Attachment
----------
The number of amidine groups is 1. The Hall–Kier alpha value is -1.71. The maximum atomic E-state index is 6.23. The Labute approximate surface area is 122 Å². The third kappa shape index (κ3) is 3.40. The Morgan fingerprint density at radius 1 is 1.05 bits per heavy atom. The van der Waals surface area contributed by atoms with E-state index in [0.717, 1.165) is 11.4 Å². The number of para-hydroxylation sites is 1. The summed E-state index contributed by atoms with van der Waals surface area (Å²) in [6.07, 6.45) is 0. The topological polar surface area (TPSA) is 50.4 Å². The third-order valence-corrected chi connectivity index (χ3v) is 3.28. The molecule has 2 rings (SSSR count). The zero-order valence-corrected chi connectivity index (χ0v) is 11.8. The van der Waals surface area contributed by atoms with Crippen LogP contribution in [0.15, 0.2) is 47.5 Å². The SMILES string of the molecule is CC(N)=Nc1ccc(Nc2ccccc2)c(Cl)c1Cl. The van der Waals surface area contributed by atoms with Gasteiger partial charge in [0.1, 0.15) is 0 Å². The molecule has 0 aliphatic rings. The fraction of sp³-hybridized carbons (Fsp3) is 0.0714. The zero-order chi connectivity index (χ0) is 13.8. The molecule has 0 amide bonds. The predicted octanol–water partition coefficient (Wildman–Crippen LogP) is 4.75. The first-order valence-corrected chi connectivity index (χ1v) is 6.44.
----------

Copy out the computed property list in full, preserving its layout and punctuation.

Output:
The number of amidine groups is 1. The Hall–Kier alpha value is -1.71. The maximum atomic E-state index is 6.23. The Labute approximate surface area is 122 Å². The third kappa shape index (κ3) is 3.40. The Morgan fingerprint density at radius 1 is 1.05 bits per heavy atom. The van der Waals surface area contributed by atoms with E-state index in [0.717, 1.165) is 11.4 Å². The number of para-hydroxylation sites is 1. The summed E-state index contributed by atoms with van der Waals surface area (Å²) in [6.07, 6.45) is 0. The topological polar surface area (TPSA) is 50.4 Å². The third-order valence-corrected chi connectivity index (χ3v) is 3.28. The molecule has 2 rings (SSSR count). The zero-order valence-corrected chi connectivity index (χ0v) is 11.8. The van der Waals surface area contributed by atoms with Crippen LogP contribution in [0.15, 0.2) is 47.5 Å². The SMILES string of the molecule is CC(N)=Nc1ccc(Nc2ccccc2)c(Cl)c1Cl. The van der Waals surface area contributed by atoms with Gasteiger partial charge in [0.1, 0.15) is 0 Å². The molecule has 0 aliphatic rings. The fraction of sp³-hybridized carbons (Fsp3) is 0.0714. The zero-order chi connectivity index (χ0) is 13.8. The molecule has 0 amide bonds. The predicted octanol–water partition coefficient (Wildman–Crippen LogP) is 4.75. The first-order valence-corrected chi connectivity index (χ1v) is 6.44.